Understanding Learner-Centredness: Does it Consider the Diverse Needs of Individuals?

Pillay, Hitendra K. (2002) Understanding Learner-Centredness: Does it Consider the Diverse Needs of Individuals? Studies in Continuing Education, 24(1), pp. 93-102.

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In light of the significant changes happening in all sectors of our society, we in the education sector and in particular in the universities, have adopted a number of innovative ideas for delivering education. Many of these innovations deal with procedural aspects related to learning and consequently little concern has been shown to individuals’ beliefs about knowledge and dispositions for learning. Beliefs and dispositions are powerful tools to effect a more meaningful and sustainable change to how individuals engage in learning. This paper discusses some recent findings from research into university students’ beliefs about the nature of knowledge and their conceptions of learning, and identifies the implications for a learner-centred university education. Learners’ beliefs both informal and formal may influence the way they approach learning. Do they learn to apply, or learn to understand? The effort they make to learn depends on their perception of how the learning will reward them. The paper also explores the cross-cultural beliefs about knowledge and conceptions of learning.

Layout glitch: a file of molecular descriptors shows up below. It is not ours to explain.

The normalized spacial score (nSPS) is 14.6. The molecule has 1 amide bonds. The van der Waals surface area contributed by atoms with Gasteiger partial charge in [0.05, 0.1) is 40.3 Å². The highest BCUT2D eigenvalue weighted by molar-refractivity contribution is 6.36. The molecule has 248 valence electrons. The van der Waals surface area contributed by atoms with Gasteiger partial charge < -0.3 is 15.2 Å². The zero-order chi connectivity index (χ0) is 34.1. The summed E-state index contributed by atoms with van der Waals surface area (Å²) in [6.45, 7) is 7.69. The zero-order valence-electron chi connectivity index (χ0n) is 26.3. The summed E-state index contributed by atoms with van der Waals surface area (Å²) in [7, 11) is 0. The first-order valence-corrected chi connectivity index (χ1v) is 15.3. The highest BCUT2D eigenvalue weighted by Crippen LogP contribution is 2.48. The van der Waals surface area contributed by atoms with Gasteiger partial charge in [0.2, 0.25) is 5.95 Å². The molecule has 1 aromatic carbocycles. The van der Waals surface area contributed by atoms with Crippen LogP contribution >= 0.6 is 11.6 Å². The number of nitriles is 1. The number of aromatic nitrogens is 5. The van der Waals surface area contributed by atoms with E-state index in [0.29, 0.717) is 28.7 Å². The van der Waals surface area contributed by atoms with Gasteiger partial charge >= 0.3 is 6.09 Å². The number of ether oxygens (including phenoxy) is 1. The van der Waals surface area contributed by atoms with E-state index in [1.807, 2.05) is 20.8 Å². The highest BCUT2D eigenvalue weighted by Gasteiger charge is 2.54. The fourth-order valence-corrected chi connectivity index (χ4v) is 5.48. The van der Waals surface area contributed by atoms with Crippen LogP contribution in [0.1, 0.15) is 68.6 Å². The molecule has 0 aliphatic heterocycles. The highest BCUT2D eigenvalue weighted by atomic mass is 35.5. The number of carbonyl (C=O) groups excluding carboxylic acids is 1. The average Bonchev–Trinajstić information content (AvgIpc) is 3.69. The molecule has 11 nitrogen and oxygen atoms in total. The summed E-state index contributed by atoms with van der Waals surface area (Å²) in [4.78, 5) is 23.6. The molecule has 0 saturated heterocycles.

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ID Code: 9610
Item Type: Journal Article
Refereed: Yes
Keywords: beliefs about knowledge, epistemology, student attitudes, learning disposition, university students
DOI: 10.1080/01580370220130468
ISSN: 0158-037X
Subjects: Australian and New Zealand Standard Research Classification > EDUCATION (130000) > SPECIALIST STUDIES IN EDUCATION (130300) > Specialist Studies in Education not elsewhere classified (130399)
Divisions: Current > Research Centres > Office of Education Research
Current > QUT Faculties and Divisions > Faculty of Education
Copyright Owner: Copyright 2002 Taylor & Francis
Copyright Statement: First published in Studies in Continuing Education 24(1):pp. 93-102.
Deposited On: 19 Sep 2007 00:00
Last Modified: 15 Jan 2009 07:46

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